Note, a small minority of recruiters felt there could be some upside to mentioning your former organization in the headline. “Having a well-known company name in the headline gives me the impression that the candidate has already been vigorously screened and may be very capable of delivering quality projects,” says Lindberg. Although she doesn’t prefer to see “Ex-Company” in a headline, Sosnowski states some recruiters and hiring managers will hire someone who worked at a well-known company rather than someone with similar skills from a lesser-known company.

Nima Mirpourian, a former recruiter and CEO of Will Be Live says candidates should ultimately focus on crafting a headline that highlights their unique skills, experiences, and accomplishments. “Stating you worked for a well-known company does not provide any specific information about your experience or skills,” Mirpourian says.

3. Summarize Your Unique Value

How long should this be? What's the ideal scope of info captured? Err on the side of brevity. Most recruiters prefer candidates to get straight to the point about their professional ambitions, personal brand, and unique skillset in no more than two paragraphs. Mallory believes the About section on LinkedIn is one of the most important. “It's a career synopsis or professional summary of a resume. In one succinct paragraph, candidates should summarize the types of industries they've worked in, areas of expertise, projects they are proud of, and key deliverables.” Mallory states this section also offers a glimpse into a candidate’s writing style.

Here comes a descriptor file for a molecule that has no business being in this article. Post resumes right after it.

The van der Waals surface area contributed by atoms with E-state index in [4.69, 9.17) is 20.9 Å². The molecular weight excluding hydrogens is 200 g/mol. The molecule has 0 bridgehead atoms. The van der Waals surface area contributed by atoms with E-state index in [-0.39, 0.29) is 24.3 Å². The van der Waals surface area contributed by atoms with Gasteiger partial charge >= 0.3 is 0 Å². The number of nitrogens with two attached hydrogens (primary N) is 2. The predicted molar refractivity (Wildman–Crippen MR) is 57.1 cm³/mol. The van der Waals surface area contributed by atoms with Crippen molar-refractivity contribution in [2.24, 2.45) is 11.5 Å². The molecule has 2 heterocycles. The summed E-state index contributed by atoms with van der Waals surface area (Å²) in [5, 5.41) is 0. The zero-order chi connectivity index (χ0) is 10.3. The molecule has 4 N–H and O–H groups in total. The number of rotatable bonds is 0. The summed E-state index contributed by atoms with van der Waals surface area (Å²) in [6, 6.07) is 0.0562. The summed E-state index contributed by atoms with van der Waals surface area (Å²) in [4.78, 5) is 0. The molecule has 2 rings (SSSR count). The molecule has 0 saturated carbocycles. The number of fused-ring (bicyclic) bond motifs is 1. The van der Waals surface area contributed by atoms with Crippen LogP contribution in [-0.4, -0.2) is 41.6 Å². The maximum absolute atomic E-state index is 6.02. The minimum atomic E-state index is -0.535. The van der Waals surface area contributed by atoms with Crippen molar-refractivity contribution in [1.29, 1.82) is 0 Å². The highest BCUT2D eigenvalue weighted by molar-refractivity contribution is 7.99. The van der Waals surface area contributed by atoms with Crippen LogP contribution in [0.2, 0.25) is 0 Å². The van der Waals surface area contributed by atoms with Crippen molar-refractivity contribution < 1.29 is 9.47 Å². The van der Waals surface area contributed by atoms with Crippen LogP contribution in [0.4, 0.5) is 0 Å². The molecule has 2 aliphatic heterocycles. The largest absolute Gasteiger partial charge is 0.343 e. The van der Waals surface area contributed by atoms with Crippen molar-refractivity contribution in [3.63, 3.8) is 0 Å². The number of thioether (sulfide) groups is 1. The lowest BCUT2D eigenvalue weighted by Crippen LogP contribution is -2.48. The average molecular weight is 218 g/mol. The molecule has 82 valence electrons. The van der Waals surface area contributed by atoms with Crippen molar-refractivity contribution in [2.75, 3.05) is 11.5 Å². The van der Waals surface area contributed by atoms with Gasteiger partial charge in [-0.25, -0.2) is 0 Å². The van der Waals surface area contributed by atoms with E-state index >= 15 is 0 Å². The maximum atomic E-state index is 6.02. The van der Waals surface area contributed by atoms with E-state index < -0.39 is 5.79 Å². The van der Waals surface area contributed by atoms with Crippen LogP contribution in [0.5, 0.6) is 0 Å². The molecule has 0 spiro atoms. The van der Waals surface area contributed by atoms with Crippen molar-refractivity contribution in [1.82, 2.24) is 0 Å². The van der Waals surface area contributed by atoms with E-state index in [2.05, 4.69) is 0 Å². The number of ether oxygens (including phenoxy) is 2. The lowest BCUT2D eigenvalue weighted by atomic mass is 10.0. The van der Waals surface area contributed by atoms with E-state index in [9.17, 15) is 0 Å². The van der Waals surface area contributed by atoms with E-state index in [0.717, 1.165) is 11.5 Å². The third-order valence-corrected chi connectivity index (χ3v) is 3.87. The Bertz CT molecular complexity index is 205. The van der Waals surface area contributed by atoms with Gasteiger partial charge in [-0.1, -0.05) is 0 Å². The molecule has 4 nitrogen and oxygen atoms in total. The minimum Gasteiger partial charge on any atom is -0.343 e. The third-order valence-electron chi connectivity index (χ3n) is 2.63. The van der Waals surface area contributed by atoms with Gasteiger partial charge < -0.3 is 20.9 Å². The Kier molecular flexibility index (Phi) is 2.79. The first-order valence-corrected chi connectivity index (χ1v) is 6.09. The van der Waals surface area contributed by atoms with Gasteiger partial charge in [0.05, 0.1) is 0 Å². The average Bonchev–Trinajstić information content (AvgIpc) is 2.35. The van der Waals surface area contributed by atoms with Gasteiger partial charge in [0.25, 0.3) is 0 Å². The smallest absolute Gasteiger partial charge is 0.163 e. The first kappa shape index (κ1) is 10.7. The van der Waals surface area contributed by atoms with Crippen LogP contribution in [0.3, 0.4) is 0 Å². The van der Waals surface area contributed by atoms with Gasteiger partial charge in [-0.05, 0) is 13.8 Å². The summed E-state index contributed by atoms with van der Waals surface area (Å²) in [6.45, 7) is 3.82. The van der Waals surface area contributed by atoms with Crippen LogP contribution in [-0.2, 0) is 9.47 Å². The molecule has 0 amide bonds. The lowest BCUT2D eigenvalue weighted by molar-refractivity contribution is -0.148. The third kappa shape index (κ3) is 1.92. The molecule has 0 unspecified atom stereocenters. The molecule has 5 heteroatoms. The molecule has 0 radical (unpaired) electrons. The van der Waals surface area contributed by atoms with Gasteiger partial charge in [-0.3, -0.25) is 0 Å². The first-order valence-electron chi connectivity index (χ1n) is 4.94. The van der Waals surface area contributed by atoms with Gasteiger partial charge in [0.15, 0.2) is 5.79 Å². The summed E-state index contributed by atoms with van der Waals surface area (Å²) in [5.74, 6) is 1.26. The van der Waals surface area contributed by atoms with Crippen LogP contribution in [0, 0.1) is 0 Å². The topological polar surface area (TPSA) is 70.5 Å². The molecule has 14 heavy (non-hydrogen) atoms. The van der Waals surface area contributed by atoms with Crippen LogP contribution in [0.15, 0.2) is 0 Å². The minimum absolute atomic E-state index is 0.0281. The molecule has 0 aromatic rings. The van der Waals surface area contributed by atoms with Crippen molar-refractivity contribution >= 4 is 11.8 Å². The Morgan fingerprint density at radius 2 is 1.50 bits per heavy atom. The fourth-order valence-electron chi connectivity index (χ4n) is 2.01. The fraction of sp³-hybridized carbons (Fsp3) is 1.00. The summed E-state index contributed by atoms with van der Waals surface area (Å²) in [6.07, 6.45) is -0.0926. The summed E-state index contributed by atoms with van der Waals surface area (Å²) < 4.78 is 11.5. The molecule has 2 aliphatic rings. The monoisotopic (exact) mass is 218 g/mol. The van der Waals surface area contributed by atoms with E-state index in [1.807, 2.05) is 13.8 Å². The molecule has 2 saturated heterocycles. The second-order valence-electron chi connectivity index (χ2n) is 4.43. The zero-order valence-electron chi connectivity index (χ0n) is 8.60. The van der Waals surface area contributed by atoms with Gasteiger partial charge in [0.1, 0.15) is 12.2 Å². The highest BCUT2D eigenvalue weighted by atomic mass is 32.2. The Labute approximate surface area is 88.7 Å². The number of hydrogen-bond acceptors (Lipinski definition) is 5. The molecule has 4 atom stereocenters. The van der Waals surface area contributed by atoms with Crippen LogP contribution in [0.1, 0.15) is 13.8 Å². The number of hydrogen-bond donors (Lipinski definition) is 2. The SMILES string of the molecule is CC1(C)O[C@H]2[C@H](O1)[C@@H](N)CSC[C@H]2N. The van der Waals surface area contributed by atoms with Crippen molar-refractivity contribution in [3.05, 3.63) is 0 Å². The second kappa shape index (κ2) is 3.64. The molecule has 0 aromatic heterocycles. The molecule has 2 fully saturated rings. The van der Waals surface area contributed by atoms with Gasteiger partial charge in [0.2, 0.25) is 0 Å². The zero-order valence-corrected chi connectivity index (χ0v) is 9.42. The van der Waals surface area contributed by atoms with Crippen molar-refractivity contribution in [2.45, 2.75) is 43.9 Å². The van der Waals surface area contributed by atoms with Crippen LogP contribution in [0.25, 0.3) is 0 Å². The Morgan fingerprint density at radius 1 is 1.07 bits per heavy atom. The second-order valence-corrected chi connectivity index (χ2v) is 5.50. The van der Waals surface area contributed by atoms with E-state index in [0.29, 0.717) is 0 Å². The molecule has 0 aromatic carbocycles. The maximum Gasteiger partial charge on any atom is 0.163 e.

Selectively Highlight Non-Work Interests

While the About section should be primarily focused on your professional life, selectively highlighting personal interests can help humanize your profile. “Your summary doesn't need to be entirely focused on your work,” says Kimberley Tyler-Smith, VP of strategy and growth at Resume Worded. “A couple of details about your interests and activities outside of the office will help you seem more relatable and personable,” she says.

End With An Invitation

Markus also recommends including a clear call-to-action at the end of your summary. “Let people know what you’re looking for and how they can get in touch with you,” he recommends. For example, the call-to-action could be an invitation to contact you, visit your website, or check out a certain resource of yours.

Read all 10 Top Tips and the complete Forbes article